However, Governor Okorocha should be aware of this fact: there is nothing more difficult to initiate than a new order of things, understanding and putting in place a set of principles that will guide the running of government. Machiavelli captured it thus: 'the reformer has enemies in all those who profit by the old order, and by the new order and only lukewarm defenders in all those who do not truly believe in anything new until they have had actual experience of it.'

The significance of this new power in the hands of Governor Okorocha and the potential to use it to make things happen will serve him well if, he will follow the example of apostle Paul when he admonished the Philippians to 'beware of dogs, of evil workers…' (Philippians 3:2). It is not unkind to say that Imo politics is full of treachery, of questionable characters, of sincere deceivers, of sycophants. Indeed, if betrayal, blackmail and outright deceit were disqualifying offences, perhaps half of the politicians in the state would be out of work. It is safe for any governor who wants to succeed to keep a long distance from them, many of them smell and act like Judas Iscariot. Ohakim left office in disgrace for many reasons. He failed to realize early that a politician fails or succeeds by his own decision or error of judgment. He acted like Nero when Rome was burning. He ignored sound advice. By the time he realized what hit him, Rochas has struck the red sea and the Egyptians moved in and got drowned. Instructively, the downfall of Ohakim is one huge political event of the ultimate lesson in failure and how to learn from it. Though no one can lead without first acquiring power in the same way, no politician can be great without knowing how best to use power. The two skills are rare, but necessary.

To succeed, Rochas must be real. He must look facts - even unpleasant facts - in the face and not let himself be deluded by wishful thinking. Finding common ground in the daunting tasks will be like the cliché which says, 'Sit at the feet of an older man to absorb his knowledge'. One of the things Rochas should do is build a culture of trust by telling the truth, even when it is hard. The essence of leadership is using 'great power for great purposes'. The leader Imo needs is not just a value creator, but also a football equivalent of a game changer, a 'deadly striker' who can change the rhythm of a game and get victory for his team.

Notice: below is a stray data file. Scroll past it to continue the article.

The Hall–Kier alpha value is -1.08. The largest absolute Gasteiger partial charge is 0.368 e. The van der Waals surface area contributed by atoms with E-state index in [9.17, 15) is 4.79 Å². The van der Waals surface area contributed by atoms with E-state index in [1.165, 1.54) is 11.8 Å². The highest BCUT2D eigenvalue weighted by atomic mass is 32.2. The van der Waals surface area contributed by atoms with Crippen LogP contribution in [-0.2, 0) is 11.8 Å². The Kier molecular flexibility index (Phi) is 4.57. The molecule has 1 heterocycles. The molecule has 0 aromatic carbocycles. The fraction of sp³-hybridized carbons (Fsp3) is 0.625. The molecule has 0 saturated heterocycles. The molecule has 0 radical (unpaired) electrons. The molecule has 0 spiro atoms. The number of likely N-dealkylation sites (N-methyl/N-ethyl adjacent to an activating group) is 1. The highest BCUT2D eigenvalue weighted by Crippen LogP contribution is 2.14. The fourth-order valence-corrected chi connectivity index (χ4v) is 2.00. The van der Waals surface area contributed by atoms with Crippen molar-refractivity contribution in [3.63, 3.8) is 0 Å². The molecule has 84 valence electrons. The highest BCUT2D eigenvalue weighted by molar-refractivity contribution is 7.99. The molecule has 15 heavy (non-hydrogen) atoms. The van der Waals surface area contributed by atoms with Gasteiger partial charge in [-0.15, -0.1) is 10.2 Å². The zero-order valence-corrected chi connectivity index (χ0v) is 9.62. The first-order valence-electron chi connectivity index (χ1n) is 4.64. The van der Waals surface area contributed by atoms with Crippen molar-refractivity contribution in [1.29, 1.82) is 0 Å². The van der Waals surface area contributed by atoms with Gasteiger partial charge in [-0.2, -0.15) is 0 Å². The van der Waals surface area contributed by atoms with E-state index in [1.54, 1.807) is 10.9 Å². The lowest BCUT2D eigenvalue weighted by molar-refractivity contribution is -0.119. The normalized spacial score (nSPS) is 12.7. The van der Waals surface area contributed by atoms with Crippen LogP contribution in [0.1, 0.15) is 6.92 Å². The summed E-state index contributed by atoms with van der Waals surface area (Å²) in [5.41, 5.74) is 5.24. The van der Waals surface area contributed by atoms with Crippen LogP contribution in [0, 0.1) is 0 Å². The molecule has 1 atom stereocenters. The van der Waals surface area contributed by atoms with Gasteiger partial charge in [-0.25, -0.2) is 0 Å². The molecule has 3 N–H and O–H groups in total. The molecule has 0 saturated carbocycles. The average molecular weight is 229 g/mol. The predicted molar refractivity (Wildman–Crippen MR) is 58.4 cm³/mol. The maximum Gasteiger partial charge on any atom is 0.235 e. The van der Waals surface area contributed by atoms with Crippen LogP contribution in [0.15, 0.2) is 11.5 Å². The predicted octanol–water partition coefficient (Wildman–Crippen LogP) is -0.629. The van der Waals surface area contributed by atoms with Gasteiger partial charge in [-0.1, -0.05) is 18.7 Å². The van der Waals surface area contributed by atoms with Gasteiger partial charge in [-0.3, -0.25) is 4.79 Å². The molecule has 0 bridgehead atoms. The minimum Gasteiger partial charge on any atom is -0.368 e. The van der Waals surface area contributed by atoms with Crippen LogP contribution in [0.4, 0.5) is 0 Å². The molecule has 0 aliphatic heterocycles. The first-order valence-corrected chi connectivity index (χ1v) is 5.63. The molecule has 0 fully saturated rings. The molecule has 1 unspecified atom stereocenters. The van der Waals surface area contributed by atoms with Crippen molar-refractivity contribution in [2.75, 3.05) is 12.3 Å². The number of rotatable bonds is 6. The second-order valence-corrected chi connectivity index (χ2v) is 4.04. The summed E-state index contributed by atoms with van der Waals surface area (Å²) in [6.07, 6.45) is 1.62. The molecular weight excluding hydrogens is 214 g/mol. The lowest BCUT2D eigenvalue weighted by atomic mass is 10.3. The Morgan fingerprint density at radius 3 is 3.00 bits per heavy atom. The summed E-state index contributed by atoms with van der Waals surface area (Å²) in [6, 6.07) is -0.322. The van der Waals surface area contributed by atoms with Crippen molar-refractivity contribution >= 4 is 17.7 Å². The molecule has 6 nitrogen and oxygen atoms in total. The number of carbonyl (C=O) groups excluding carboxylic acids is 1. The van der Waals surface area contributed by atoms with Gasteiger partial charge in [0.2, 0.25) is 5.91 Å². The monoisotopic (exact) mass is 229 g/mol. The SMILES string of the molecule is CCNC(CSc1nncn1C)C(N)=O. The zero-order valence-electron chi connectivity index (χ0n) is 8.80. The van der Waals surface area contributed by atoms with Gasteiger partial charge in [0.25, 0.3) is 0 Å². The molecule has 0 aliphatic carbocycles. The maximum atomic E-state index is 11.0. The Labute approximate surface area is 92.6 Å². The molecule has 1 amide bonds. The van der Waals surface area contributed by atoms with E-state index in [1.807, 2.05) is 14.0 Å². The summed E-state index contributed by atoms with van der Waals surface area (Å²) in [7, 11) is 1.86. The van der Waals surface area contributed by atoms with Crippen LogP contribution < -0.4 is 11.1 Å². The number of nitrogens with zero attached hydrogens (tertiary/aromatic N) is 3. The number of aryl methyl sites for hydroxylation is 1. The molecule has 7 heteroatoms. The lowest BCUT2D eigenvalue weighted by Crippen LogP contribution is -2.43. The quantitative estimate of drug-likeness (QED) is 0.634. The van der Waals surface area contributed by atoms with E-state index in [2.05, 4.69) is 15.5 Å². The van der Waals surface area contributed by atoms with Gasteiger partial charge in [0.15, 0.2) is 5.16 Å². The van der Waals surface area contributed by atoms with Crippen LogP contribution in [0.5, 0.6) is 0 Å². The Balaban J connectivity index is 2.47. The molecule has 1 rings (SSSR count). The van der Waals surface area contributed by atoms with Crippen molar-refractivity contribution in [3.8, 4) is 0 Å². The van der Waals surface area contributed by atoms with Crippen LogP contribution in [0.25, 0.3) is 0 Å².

Rochas ascendancy is the triumph of the human spirit, especially for someone like him who cares passionately for people. His philanthropic gestures were real, and his victory is a reward for making the concerns of the needy his own.

I am an 'extended' beneficiary of his large heart. I first met him in 1994 as a reporter for Champion newspapers in Imo state. He was then an upstart politician just trying to break into the maze and labyrinth of Imo politics. My full coverage of his entry into politics earned me a query and subsequent redeployment to Lagos as punishment. Seven years later, I met him again, by chance this time, at NICON-HILTON hotel in Abuja, we met. The occasion was the NNPC end of year media dinner. Rochas wasn't part of the show. We chanced on each other on the hotel's foyer.

He looked at me and chuckled. 'Your face looks familiar. I asked him to guess where. My colleagues Messrs Emeka Omeihe, Alvan Ewuzie and Austen Adamu (now late) watched with keen interest. We ended up in his hotel room. After we declined his offer to go to his Abuja home, I recalled he asked me. 'Dan, what do you want me to do for you'? I said just one thing: that I have a friend, Mr. Eddy Emekoba, a lawyer who was down with renal kidney failure, but no money to send him abroad for a transplant. Rochas agreed to foot all the expenses in excess of N4 million for Eddy's transplant in India. I recall this event now because, I am not sure if Rochas still remembers, but, experience has taught me that when you help someone in need, you store treasures for your future. Mr. Emekoba is just one of thousands who benefited from his kindness.

All in all, I believe, Rochas as Governor will do well if he gives Imo citizens a bigger say in the decisions his government makes. The kind of transformation Imo needs now requires purposeful action, not just words. Only if Governor Okorocha will be willing and listen.